ERAS pathway helps cesarean section mothers reduce recovery time and improve outcomes

A new process being implemented after cesarean births aims to help mothers have an enhanced recovery.

mark powell web 2Mark Powell, M.D.A new enhanced recovery after surgery process — also known as ERAS — has been developed and implemented at the University of Alabama at Birmingham to help enhance a mother’s recovery after a cesarean delivery, one of the most common surgeries performed in the United States.

A cesarean delivery is classified as major surgery with a much longer recovery than after a vaginal delivery because a mother’s abdomen has been surgically opened to safely remove the baby. A part of a combined effort by UAB anesthesiologists, maternal fetal medicine specialists, obstetricians, neonatologists, pharmacists, and labor and delivery nurses, this new ERAS pathway will use evidence-based methods to help mothers recover after a cesarean section in a more optimized manner and gets them back to their baseline as soon as possible.

“With roughly 25 percent of deliveries at UAB being cesarean births, we knew that we needed to take a constructive look at the recovery process to make sure all mothers were receiving optimal care and that our team was helping them maximize their healing,” said Mark Powell, M.D., assistant professor in UAB’s Department of Anesthesiology and Perioperative Medicine. “Many people underestimate the recovery needed after a cesarean delivery and here at UAB, we are confident these new guidelines will benefit both mother and baby.”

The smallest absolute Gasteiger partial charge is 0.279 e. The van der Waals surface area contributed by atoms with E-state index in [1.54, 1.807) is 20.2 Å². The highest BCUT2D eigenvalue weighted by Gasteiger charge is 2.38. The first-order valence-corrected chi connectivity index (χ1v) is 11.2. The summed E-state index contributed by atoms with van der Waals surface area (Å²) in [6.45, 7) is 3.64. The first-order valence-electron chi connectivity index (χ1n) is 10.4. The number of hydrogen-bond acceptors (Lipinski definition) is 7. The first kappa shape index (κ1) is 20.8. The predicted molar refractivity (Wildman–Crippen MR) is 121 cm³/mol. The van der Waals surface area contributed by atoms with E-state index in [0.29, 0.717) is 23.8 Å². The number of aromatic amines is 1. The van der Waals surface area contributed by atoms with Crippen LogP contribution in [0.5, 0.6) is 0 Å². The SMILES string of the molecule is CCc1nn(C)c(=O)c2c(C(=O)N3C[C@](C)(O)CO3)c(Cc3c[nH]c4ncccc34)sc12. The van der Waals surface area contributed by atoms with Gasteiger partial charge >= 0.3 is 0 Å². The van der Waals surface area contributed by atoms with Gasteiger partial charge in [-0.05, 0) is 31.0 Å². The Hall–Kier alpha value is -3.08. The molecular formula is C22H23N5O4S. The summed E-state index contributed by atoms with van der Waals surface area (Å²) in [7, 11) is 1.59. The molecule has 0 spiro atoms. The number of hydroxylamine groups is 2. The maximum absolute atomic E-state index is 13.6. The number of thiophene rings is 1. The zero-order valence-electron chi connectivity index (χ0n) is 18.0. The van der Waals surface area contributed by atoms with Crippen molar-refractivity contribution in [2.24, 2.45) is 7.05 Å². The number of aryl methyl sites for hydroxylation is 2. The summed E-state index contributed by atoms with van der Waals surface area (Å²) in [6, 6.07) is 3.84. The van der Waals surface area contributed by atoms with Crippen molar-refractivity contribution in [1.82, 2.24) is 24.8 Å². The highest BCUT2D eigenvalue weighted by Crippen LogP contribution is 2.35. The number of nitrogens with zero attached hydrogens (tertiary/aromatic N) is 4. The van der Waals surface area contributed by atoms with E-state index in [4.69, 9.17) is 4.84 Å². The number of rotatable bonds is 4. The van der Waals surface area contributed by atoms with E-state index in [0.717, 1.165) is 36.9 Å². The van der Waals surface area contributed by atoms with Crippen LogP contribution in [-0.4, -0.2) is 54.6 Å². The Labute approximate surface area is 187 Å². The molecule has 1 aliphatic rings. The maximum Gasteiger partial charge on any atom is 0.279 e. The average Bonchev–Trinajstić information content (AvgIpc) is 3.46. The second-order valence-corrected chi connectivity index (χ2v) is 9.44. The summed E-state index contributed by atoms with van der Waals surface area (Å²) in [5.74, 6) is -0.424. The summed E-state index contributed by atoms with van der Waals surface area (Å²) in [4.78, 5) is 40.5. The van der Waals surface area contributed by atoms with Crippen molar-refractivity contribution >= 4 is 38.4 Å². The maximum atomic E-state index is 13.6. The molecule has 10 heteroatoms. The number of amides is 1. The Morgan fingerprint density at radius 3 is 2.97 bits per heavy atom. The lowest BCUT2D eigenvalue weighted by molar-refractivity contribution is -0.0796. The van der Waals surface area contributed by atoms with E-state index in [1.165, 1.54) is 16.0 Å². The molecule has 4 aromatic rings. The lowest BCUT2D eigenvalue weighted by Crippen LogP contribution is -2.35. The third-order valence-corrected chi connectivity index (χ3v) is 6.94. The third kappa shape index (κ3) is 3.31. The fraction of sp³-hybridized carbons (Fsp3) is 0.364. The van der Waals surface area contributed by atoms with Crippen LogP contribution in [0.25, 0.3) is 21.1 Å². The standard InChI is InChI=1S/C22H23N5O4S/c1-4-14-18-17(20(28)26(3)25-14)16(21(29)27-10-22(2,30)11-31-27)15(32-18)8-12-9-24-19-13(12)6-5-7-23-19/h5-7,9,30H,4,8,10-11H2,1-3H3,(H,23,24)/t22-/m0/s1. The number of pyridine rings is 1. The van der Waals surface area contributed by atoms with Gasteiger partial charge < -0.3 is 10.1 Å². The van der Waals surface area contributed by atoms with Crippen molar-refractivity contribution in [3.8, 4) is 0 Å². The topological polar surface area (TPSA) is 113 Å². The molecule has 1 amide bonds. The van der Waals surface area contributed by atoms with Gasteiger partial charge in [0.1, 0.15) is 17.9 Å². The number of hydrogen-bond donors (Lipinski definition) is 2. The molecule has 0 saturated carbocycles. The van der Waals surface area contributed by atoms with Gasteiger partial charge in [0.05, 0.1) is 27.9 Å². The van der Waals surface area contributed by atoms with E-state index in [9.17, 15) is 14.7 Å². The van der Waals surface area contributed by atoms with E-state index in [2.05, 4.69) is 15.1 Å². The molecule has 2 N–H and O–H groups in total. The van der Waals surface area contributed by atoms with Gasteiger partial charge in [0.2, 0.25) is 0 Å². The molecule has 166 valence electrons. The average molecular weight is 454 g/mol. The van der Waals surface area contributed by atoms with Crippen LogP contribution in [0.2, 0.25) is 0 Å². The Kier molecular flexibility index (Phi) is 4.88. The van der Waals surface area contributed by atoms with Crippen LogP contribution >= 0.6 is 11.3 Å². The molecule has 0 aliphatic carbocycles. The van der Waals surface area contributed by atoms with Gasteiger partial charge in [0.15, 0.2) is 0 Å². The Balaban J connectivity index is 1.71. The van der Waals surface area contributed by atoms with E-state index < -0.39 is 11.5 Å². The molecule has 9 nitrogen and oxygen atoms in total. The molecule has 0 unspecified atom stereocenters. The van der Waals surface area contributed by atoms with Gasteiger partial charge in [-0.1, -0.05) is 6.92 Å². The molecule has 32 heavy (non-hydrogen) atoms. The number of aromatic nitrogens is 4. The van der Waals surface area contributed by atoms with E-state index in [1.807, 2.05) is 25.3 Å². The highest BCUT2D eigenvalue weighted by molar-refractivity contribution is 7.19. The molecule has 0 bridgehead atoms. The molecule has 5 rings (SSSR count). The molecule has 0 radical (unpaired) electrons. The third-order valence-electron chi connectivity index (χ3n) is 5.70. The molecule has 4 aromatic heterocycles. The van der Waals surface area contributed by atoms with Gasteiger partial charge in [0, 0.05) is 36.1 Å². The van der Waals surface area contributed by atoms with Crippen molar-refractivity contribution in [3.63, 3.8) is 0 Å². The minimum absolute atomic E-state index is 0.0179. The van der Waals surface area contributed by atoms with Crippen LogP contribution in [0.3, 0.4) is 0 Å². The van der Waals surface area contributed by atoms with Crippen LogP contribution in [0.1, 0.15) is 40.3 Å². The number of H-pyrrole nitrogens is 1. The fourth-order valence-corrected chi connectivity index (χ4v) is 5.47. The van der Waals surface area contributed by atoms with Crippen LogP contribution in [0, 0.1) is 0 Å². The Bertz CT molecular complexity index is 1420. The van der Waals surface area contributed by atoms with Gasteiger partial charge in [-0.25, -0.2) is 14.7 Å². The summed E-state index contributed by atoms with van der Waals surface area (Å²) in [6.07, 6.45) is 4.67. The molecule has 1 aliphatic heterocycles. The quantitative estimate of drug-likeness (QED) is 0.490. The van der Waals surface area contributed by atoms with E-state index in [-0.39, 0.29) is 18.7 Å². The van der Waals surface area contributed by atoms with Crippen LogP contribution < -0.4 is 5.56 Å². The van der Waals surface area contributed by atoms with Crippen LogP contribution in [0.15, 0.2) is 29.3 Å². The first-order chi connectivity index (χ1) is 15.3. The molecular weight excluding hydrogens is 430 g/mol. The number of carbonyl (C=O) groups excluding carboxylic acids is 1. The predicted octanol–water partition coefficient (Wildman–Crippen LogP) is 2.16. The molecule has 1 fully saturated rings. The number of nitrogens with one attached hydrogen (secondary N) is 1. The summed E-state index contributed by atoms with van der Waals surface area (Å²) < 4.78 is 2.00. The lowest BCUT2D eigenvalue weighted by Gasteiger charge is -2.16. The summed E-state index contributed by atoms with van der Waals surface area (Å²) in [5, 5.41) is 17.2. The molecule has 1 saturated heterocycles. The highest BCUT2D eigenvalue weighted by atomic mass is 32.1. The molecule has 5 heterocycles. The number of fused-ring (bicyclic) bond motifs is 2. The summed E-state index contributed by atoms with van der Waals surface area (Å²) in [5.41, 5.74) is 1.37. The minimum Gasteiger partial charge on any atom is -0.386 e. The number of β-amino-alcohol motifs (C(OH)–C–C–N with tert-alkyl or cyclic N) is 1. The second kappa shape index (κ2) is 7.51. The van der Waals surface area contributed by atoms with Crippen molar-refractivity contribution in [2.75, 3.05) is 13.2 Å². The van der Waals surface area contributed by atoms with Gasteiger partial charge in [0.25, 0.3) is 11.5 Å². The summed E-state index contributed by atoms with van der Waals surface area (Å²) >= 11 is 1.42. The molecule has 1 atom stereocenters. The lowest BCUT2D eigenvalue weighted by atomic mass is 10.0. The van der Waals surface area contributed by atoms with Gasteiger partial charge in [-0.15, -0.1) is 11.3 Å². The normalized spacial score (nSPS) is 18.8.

Updated guidelines to the ERAS pathway include:

  • Beverage intake before surgery to keep mother hydrated, including water and clear sports drinks
  • Walking after surgery to encourage healing to incision site and improve body function
  • Incorporation of non-opioid medications for pain management
  • Early eating and drinking post-operation to enable mother to regain strength

Among the updated guidelines, one important aspect is safely limiting opioid intake, which will help provide infants with optimal breast milk and avoid the potential of subsequent opioid abuse. Drinking before and after surgery will also give the mother the nutrients needed for the operation and subsequent recovery.

As part of the ERAS process, nurses on the care team begin communicating with mothers scheduled for a cesarean delivery about recovery prior to her day of admission. From there, they then follow the mother through the process of admission, preoperative preparation, surgery and recovery, all while implementing the ERAS guidelines to optimize the mother’s recovery.

“We’re really proud that we are able to bring this ERAS pathway to the UAB and Greater Birmingham community, giving mothers more recovery options,” Powell said. “We believe that, as we continue to implement this pathway, mothers undergoing cesarean delivery will benefit from optimized recoveries with less opioid use. This is clearly better for both mothers and their babies.”